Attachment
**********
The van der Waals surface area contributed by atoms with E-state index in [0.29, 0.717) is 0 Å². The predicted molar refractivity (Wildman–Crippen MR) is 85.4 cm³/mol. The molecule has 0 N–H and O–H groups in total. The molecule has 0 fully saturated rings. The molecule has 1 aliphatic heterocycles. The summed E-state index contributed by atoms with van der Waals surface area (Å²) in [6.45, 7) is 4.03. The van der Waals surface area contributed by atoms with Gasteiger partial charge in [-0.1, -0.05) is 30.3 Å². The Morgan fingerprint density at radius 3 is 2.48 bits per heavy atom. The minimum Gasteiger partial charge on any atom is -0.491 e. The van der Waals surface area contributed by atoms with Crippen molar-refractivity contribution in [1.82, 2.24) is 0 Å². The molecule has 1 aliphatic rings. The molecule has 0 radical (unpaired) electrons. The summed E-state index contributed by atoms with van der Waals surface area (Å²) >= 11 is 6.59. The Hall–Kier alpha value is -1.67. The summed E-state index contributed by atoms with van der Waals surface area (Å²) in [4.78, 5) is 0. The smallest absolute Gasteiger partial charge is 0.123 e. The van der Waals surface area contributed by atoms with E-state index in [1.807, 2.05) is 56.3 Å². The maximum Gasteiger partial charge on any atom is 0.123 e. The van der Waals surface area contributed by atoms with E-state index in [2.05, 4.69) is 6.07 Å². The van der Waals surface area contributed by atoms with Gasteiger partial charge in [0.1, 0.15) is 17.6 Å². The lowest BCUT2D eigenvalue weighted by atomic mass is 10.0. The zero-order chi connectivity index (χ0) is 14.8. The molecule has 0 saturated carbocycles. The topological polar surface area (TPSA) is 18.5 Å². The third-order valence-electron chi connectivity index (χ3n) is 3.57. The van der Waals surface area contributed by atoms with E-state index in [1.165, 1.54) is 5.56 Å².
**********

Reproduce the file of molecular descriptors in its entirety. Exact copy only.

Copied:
The van der Waals surface area contributed by atoms with E-state index in [0.29, 0.717) is 0 Å². The predicted molar refractivity (Wildman–Crippen MR) is 85.4 cm³/mol. The molecule has 0 N–H and O–H groups in total. The molecule has 0 fully saturated rings. The molecule has 1 aliphatic heterocycles. The summed E-state index contributed by atoms with van der Waals surface area (Å²) in [6.45, 7) is 4.03. The van der Waals surface area contributed by atoms with Gasteiger partial charge in [-0.1, -0.05) is 30.3 Å². The Morgan fingerprint density at radius 3 is 2.48 bits per heavy atom. The minimum Gasteiger partial charge on any atom is -0.491 e. The van der Waals surface area contributed by atoms with Crippen molar-refractivity contribution in [1.82, 2.24) is 0 Å². The molecule has 1 aliphatic rings. The molecule has 0 radical (unpaired) electrons. The summed E-state index contributed by atoms with van der Waals surface area (Å²) >= 11 is 6.59. The Hall–Kier alpha value is -1.67. The summed E-state index contributed by atoms with van der Waals surface area (Å²) in [4.78, 5) is 0. The smallest absolute Gasteiger partial charge is 0.123 e. The van der Waals surface area contributed by atoms with E-state index in [1.807, 2.05) is 56.3 Å². The maximum Gasteiger partial charge on any atom is 0.123 e. The van der Waals surface area contributed by atoms with E-state index in [2.05, 4.69) is 6.07 Å². The van der Waals surface area contributed by atoms with Gasteiger partial charge in [0.1, 0.15) is 17.6 Å². The lowest BCUT2D eigenvalue weighted by atomic mass is 10.0. The zero-order chi connectivity index (χ0) is 14.8. The molecule has 0 saturated carbocycles. The topological polar surface area (TPSA) is 18.5 Å². The third-order valence-electron chi connectivity index (χ3n) is 3.57. The van der Waals surface area contributed by atoms with E-state index in [1.165, 1.54) is 5.56 Å².